However, there is a problem with overnight camping, exacerbated somewhat by long stretches of dry, warm weather. The city really must encourage people to move on after a while - I have seen a big rise in litter, arguments, fighting and damage to the grass. Not saying all are not welcome, but all must respect the rules that make the Common enjoyable for everyone.
In short, try to look at the positive side of life in a city before fleeing for the safety of drug-free New Hampshire.
Well put Finn.
I assume you are being sarcastic about NH and drugs, lots of meth and heroin in rural areas. You're just not allowed to walk through their homes :).
They are both nice places especially the public gardens no doubt. But let's not pretend that downtown isn't full of junkies and strange characters in general. I have never lived anywhere but Boston for my 40 yrs, as well as work in the city.
Maybe it's because the population of homeless and drug addicts seem to be a younger set as opposed to the older, drunken bums I recall from childhood, that they are more noticeable. They seem much more pushy when asking for spare change and things like that. Overall, I just feel that the homeless population now is a much younger and volatile bunch than years ago, and they are all over downtown. But they have to be somewhere, and with Long Island closed, if they are chased out of downtown they will be in another neighborhood. No winners here.
With winter coming in, I just hope they are someplace warm at least. You could be right - along with the usual older people suffering from alcohol addiction and/or mental illness, there is also a good amount of at-risk youth who are rootless and are more likely to smoke weed and deal.
They are cracking down on panhandling at DTX - but as I said before, the goal should not be to push out a seemingly unwanted class of people from an area but to make the area attractive enough to reach a critical mass and make people want to come and spend money there - effectively masking out and minimizing negative activity. Think about how they cleaned up Times Square. There's a lot of sketchiness there, but its drowned out in a sea of attractions.
This is why I get so mad at all the wasted opportunities in the form of empty storefronts in DTX that have been vacant for years - what is keeping landlords and prospective tenants from reaching lease agreements? To me, this is the biggest crime happening in the area. What is the city doing to fill in all that blight on upper Washington and Winter Streets? What are these landlords waiting for? What this city needs are big thinkers.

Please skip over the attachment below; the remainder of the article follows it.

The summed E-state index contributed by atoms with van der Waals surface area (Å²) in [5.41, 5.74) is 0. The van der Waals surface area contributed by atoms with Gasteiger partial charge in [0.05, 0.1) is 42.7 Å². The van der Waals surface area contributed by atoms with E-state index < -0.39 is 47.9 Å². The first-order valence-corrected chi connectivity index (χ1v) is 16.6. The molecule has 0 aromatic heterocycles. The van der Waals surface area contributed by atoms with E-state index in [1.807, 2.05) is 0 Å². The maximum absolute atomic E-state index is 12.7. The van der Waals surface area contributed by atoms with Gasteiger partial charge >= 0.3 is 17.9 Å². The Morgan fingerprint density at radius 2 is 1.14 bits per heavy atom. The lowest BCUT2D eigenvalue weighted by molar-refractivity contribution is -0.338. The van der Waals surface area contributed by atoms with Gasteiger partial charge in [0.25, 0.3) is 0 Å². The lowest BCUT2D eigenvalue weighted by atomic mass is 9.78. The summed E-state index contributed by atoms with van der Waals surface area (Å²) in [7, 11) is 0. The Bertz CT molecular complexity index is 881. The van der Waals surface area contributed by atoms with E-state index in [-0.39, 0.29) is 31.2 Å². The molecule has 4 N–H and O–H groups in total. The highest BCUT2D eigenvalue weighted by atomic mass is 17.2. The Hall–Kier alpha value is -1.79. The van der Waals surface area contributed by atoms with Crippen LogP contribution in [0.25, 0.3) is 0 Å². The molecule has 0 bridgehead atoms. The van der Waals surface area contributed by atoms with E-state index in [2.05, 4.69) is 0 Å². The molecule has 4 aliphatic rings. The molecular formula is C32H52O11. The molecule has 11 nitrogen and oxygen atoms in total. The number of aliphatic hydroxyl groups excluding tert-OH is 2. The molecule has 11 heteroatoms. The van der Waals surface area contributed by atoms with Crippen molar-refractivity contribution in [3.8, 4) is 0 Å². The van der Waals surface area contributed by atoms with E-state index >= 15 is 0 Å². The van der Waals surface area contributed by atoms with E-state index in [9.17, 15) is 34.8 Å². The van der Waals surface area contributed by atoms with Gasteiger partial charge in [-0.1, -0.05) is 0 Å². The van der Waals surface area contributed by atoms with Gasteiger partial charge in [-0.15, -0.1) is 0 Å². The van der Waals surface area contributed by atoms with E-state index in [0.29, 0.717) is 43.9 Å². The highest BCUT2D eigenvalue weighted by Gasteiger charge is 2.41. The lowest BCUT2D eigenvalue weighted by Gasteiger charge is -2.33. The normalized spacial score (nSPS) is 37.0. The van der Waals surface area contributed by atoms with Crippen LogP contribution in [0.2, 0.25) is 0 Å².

I could write a book answering that question. I know a lot about this from personal experience.
While I agree with you for the most part, I too was taken as a child to downtown area quite often for shopping, etc but you have to admit, Downtown Crossing area used to be full of shoppers and workers. There was little sign of drug use or even the feeling of having to be on "guard". That area is nothing like it used to be, very family friendly, and I can see why no one would want to visit now. Crap stores.
Up until a few years ago, my daughter shopped at Macy's quite often and she stopped as she had a few too many uncomfortable incidents with some of the groups of "kids" that congregate in that area. She's no lightweight but realized it wasn't worth her safety.
Oh and the common: I remember as a child with cousins running around feeding the pigeons when from behind a tree a man appeared. He wanted to know if I wanted to buy some acid. I was eight (trust me, many years ago). Drugs have always been part of the common.
The healthy bustle of workers and commuters and shoppers used to balance out the sketch factor--no longer.
And the Common was also the first place I was ever offered drugs AND thirty years later my daughter too, come to think of it! I also remember watching a man sic his Doberman on a squirrel and tell me he was going to make it's body into a hat. Good times!